American childhood has taken an authoritarian turn. An array of trends in American society are conspiring to produce unprecedented levels of supervision and control over children’s lives. Tracing the effects of childrearing on broad social outcomes is an exercise in speculation. But if social scientists are correct to posit a connection between childrearing and long-term political outcomes, today’s restrictive childhood norms may portend a broader regression in our country’s democratic consensus.

Since the early 1980s, American childhood has been marked by a turn toward stringent adult control. Support for “free range” childhood has given way to a “flight to safety” characterized by unprecedented dictates over children’s routines.

More so than any other generation, parents and educators have instill in millennials the idea that, as Greg Lukianoff and Jonathan Haidt put it, “life is dangerous, but adults will do everything in their power to protect you from harm.”
This author (Pratik Chougule) notes the various signs we have seen of a waning attachment to democracy, especially among the young, and wonders if childrearing is to blame:
Whether or not an authoritarian scenario unfolds in the United States could depend on childrearing trends. Indeed, social scientists have long argued that the origins of authoritarian societies can be discerned in childhood pathologies.

Among the most far-reaching adherents of this view was the late psychologist Alice Miller, a student of authoritarian regimes. Through her study of Nazism and Soviet communism, Miller concluded that dictatorships emerge when an entire generation of children is raised under authoritarian conditions replete with excessive forms of control and discipline. In the case of Nazi Germany, Miller is convinced that Hitler would not have come to power but for turn-of-the-century German childrearing practices that emphasized “unthinking obedience” and discouraged creativity.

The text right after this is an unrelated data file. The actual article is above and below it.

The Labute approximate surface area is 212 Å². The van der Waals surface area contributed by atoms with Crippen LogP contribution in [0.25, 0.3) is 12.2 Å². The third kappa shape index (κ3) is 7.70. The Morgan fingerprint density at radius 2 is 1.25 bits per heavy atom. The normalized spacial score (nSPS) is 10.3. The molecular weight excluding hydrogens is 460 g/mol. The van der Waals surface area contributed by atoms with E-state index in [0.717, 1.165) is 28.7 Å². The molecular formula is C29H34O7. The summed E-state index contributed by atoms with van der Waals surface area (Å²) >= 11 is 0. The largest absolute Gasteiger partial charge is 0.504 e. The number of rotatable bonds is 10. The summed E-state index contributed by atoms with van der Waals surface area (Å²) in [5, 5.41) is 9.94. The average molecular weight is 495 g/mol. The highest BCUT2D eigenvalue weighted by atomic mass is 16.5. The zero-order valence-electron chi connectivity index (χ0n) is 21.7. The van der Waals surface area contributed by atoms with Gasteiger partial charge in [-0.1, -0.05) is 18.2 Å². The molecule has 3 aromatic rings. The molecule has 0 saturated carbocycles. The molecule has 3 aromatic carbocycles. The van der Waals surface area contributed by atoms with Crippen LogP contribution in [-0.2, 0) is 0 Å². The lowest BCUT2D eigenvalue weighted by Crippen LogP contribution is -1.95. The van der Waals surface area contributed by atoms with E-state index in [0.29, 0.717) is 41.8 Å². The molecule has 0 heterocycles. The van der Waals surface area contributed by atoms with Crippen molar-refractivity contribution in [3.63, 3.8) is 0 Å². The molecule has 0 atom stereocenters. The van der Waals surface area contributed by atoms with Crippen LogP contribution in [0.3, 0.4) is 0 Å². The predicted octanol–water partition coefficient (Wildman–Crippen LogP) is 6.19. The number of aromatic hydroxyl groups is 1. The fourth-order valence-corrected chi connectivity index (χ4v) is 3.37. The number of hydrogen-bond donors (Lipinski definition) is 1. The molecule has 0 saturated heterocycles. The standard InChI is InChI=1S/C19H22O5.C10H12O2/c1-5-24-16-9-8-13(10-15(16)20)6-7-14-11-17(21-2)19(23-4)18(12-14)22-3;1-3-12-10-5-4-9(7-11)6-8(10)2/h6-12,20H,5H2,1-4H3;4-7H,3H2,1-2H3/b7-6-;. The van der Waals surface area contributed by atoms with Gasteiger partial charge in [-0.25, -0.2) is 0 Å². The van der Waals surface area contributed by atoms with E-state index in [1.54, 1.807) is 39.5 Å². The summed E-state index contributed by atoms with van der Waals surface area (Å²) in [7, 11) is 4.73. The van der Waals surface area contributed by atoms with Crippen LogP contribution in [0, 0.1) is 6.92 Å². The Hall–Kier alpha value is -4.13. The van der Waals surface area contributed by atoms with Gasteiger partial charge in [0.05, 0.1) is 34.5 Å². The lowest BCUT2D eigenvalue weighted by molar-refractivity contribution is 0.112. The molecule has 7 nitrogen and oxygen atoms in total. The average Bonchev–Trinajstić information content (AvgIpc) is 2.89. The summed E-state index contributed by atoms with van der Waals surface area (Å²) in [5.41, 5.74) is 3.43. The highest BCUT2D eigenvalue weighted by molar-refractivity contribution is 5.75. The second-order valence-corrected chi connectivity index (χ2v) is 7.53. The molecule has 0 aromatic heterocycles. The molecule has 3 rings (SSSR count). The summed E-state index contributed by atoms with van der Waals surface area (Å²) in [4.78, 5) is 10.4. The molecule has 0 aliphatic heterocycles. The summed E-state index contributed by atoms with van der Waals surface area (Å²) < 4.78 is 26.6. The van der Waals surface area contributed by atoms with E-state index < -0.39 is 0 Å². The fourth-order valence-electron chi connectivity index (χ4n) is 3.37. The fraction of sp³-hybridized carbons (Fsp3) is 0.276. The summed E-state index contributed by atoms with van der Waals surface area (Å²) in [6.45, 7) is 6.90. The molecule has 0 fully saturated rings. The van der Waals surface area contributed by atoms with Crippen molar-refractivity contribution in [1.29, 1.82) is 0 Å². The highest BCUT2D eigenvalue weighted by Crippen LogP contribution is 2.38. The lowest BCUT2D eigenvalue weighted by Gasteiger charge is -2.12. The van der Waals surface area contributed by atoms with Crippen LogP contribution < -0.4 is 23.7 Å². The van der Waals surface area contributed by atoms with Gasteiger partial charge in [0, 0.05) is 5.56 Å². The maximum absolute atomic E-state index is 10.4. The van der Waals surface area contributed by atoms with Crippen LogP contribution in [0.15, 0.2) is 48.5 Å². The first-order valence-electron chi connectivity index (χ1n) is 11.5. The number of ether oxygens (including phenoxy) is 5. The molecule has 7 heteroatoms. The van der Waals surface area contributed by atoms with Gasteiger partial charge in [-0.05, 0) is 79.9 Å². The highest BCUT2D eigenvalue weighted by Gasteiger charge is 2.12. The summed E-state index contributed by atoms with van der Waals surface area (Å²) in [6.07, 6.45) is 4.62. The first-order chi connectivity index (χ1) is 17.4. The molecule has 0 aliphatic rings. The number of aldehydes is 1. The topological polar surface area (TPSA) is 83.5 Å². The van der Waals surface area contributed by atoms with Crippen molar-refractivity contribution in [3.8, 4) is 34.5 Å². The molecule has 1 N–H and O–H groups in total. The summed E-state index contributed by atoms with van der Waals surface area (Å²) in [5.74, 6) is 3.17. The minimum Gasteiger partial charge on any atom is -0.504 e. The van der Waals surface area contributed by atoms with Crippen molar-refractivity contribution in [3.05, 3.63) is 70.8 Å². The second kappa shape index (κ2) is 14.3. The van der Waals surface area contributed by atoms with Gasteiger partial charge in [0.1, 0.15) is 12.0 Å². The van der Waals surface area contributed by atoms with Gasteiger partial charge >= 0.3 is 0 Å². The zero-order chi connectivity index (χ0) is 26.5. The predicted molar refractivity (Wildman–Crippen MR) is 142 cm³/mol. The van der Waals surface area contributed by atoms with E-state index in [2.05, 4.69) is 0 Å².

I have long wondered about this. On the one hand it seems that big changes in childrearing ought to have big effects on everything else in society, but on the other this is hard to document. I can believe that there was a lot of rigid parenting in early 20th-century Germany, but was it really worse than a hundred years earlier? Or than in Britain at the same time? Does anybody know how parenting changed or didn't in 20th-century China? In general I have found it hard to draw clear lines from parenting styles to anything else.

Plus I think this narrative exaggerates how much American parenting really changed. My children all spent a lot more time inside than I did, but that was in spite of my constantly nagging to go out rather than my trying to keep them in. I think cable television and video games have had more to do with increasing sedentism in children than rigid parenting.

And, I think the biggest threat to American democracy is angry partisanship, not risk aversion.

But as I said I have long pondered the broader impacts of changes in child-rearing, and I wonder what the political effects of  anxious parenting will be.

Altamura Cathedral

Altamura is a small city in southeastern Italy, in the district of Bari. It was refounded in 1232 by Emperor Frederick II, after being badly damaged and partially abandoned in some war or another.

Frederick also commissioned the church, which was built between 1232 and 1254. At first it was not a cathedral but only a royal chapel – Frederick and the Pope did not get along, and while the emperor could build all the chapels he wanted only the Pope could create a bishopric. But a later treaty between popes and emperors gave it episcopal status.

The church was restored after a fire in 1316, which we know because an inscription records that Robert of Anjou sent workers to help.

The north portal seems to date to that time.

In 1485 the church was elevated and status and various accounts state that it was enlarged, restored, or rebuilt. Historians used to imagine a major reconstruction in the early 16th century, and some said that it was realigned, the altar and entrance switching ends. However work done during the most recent restoration seems to have disproved that notion. This means that the wonderful entrance is back to being an original work of Frederick's artisans, still in its original location.

Details from the door; the bottom shows Herod ordering the Massacre of the Innocents.

The interior has obviously been much changed; the overall look may date to the 16th century but many pieces are more recent still. But the basic structure of the columns and arches is medieval.

Black and white photos were taken by Paolo Monti in 1970; via wikimedia commons.